Being an entrepreneur in America—to create something from nothing, to build a business, hire people, solve customer problems and create wealth—is considered an honorable profession (by most folks).
In Ukraine, though, my ancestral homeland—my mother's family came from Kharkiv and Odessa, and I can hold a passable conversation in Ukrainian—I've met many men and women among the population of 46 million people who don't have much respect for entrepreneurism. You say you're an entrepreneur or a businessman and you might as well say you're stealing. OK, I'm exaggerating, but in the least, the response is often negative, the exact opposite of the response here in the U.S.
I'm intimately familiar with the horrors of Stalin and the country's history under Communism. The events of the past few months, and especially the last week, have thrown Ukraine onto the world's stage again. While I'm very excited at the progress that has been made in the last few days, we're a long way away from a peaceful situation, and apart from the saber-rattling, there are longer-term critical advances to be made related to Ukrainian capital formation.
There is a group of Ukrainians working to change the perception of entrepreneurism held by most of the population—pioneers out to restore honor to business. They aim to demonstrate that business can operate professionally, without bribes, using Western-style governance methods for the benefit of both businessmen and society at large. They recognize that healthy small business is the foundation upon which economic progress, and a stable civil society, can be built. These people are … priests.
(Read more: Why Crimea matters)
Yes, priests, Ukrainian Catholic priests, to be exact. How are they doing this? Through a seminary that was once banned by the Soviets. Yeah, I know—you can't make this stuff up.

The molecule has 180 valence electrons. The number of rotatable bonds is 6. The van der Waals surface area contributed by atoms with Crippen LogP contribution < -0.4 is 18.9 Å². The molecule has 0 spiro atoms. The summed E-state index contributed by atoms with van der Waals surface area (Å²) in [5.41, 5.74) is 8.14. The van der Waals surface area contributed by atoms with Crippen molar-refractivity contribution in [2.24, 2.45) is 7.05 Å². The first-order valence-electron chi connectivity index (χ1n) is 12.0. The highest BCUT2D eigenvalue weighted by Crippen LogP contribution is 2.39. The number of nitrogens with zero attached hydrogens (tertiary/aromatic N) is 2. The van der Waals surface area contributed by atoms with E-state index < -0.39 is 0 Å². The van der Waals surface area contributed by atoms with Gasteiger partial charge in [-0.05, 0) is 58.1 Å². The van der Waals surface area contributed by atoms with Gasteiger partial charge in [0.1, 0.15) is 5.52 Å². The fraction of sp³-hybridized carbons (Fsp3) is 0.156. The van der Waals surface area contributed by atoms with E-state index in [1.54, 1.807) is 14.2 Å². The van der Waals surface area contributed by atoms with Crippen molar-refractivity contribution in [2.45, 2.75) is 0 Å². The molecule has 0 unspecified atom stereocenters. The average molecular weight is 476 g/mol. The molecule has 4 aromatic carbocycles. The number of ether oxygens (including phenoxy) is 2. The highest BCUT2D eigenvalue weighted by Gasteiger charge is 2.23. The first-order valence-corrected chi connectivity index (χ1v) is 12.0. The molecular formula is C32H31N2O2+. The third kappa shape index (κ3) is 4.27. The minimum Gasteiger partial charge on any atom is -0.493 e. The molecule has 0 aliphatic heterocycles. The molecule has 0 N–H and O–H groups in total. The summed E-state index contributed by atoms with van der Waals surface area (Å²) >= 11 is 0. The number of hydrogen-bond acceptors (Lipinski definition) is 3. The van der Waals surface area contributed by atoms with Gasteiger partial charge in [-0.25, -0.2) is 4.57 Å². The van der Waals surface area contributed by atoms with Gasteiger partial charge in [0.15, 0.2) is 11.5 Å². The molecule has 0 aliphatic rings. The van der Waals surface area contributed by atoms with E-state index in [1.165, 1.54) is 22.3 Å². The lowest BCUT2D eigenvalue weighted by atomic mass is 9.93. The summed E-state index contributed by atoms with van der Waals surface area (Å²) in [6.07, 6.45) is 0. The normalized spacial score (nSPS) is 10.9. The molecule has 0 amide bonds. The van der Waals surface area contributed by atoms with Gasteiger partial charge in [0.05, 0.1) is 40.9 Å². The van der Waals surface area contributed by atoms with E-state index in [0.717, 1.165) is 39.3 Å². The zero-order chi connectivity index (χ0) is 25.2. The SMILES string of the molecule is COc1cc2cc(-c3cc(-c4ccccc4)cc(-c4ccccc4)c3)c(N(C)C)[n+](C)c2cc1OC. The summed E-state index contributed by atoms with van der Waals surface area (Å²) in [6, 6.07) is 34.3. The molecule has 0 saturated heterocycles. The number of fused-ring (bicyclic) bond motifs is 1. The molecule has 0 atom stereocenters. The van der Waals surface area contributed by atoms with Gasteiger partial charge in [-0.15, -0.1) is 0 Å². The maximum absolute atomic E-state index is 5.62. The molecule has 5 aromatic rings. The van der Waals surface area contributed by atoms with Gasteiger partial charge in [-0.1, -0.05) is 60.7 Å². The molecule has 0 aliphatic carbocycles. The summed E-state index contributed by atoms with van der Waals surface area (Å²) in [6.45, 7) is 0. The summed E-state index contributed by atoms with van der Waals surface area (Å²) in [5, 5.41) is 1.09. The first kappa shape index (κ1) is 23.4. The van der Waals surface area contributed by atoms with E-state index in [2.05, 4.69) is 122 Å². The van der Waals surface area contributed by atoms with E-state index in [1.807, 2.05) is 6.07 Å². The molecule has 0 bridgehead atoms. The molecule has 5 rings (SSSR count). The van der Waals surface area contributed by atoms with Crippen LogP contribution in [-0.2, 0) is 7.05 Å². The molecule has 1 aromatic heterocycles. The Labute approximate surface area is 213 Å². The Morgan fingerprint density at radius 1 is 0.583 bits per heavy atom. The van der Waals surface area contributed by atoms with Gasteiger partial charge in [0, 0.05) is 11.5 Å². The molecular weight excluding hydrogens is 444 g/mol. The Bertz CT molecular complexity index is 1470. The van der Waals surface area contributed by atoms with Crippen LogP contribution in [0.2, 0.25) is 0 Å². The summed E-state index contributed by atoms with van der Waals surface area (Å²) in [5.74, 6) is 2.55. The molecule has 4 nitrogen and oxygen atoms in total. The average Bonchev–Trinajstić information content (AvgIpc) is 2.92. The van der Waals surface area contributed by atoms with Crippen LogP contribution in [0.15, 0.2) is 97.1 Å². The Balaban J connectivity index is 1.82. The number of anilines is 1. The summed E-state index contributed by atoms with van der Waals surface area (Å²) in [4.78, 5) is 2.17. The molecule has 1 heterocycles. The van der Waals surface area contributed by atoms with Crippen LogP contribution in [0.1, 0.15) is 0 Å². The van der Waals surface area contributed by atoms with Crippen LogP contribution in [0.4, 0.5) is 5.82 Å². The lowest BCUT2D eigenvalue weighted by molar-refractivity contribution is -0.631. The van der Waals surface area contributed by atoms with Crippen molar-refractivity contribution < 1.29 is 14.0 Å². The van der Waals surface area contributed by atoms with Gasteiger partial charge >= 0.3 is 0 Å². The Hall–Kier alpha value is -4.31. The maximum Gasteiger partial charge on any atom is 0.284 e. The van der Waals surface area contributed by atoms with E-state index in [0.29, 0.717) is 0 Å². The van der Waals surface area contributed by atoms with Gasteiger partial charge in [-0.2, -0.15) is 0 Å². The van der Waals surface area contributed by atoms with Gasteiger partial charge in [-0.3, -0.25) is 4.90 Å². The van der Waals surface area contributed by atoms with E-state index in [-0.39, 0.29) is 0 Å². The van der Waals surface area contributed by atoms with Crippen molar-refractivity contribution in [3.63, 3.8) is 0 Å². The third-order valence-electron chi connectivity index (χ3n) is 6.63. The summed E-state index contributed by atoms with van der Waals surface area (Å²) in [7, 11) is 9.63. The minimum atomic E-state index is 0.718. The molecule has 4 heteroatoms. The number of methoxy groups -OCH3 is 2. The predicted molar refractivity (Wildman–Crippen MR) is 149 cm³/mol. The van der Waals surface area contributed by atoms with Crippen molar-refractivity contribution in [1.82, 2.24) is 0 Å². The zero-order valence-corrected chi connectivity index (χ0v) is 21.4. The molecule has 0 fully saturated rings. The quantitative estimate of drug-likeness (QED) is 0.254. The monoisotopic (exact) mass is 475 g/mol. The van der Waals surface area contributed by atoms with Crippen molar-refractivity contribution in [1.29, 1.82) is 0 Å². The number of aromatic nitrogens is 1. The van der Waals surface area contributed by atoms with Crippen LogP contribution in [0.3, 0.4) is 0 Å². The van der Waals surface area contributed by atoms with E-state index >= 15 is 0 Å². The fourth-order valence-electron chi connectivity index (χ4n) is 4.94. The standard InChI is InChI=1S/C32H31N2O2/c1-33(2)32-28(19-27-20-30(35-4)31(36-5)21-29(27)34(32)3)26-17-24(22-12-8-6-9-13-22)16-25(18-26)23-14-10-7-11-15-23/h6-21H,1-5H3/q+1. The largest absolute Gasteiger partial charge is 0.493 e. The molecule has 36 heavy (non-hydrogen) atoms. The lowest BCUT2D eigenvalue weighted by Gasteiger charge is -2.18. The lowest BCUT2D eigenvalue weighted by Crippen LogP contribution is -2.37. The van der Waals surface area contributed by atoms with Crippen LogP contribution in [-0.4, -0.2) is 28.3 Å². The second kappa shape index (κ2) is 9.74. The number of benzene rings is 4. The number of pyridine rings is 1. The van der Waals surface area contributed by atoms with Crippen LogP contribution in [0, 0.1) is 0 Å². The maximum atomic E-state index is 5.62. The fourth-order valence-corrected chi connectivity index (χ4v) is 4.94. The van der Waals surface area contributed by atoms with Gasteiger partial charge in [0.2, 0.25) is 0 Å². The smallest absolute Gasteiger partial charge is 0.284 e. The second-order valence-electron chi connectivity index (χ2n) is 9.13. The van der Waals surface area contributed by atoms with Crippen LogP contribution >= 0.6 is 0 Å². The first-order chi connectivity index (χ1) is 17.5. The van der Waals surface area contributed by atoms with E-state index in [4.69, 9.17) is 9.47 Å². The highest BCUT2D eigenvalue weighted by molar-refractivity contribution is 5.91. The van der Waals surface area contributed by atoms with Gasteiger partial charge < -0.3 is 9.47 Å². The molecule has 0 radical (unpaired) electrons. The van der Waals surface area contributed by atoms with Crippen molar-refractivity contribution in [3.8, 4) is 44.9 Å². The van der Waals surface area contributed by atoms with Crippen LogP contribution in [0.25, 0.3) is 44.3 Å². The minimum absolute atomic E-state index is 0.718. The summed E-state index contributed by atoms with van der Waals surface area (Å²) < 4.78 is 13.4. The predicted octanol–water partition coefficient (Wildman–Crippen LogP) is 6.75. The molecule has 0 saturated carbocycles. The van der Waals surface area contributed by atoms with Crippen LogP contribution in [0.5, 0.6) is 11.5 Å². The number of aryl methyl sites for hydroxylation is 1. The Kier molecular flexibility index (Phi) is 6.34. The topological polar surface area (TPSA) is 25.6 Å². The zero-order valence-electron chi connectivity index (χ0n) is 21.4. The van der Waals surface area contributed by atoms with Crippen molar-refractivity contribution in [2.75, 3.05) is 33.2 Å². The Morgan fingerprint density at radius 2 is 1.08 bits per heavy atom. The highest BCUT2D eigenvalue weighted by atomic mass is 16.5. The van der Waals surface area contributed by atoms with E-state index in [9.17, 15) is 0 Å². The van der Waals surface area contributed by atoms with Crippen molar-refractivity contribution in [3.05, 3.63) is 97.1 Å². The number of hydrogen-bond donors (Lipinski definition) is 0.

Ukrainian Catholic University, located in the western Ukrainian city of L'viv, is the only Catholic university on the territory of the former Soviet Union. UCU traces its history to 1929, when its predecessor was founded as a seminary for Eastern-Rite Catholic priests. After being suppressed in Ukraine during the Communist era (it continued to exist in Rome), it was resurrected in the late 1980s to educate new priests for the newly-liberated church in Ukraine.
But this time, UCU set its sights beyond theology. It aspired to be a full-fledged university, worthy of inclusion among the ranks of the great Catholic universities of the world. More importantly, it wanted to play a key role in building Ukrainian civil society.
Priests wondered how to do that, and so they decided: Start a school of business. Not a law school or medical school, but a school of business. (They started a school of journalism, too—not hard to see the need there, either.) UCU's L'viv Business School boasts a certificate program in nonprofit management and courses in business ethics. That may be standard stuff on this side of the pond, but over there it's groundbreaking. Tuck or Wharton, it is not. But its effect on Ukrainian society may be just as significant.
Throughout the recent conflict, UCU has been open (as has most of Ukraine), and the people's revolution continues peacefully. Despite Russian intrusions to the East, the country is strong and the university continues to grow.
Luckily, friends of mine in Ukraine and Ukrainian-Americans are sponsoring students at the school to help fund ethical development of business— "clean," to use their terms. And if this group of visionary clerics has its way, pretty soon I'll be able to claim my true profession as an entrepreneur and a businessman in Ukraine as well.
—By Clint Greenleaf, founder and chairman, Greenleaf Book Group and a member of the CNBC-YPO Chief Executive Network
CNBC and YPO (Young Presidents' Organization) have an exclusive editorial partnership. It consists of regional Chief Executive Networks in the Americas, EMEA and Asia-Pacific. These Chief Executive Networks are made up of a sample of YPO's unrivaled global network of 20,000 top executives from 120 countries who are on the front lines of the economy. The opinions of Chief Executive Network members are solely their own and do not reflect the opinions of YPO as a whole or CNBC.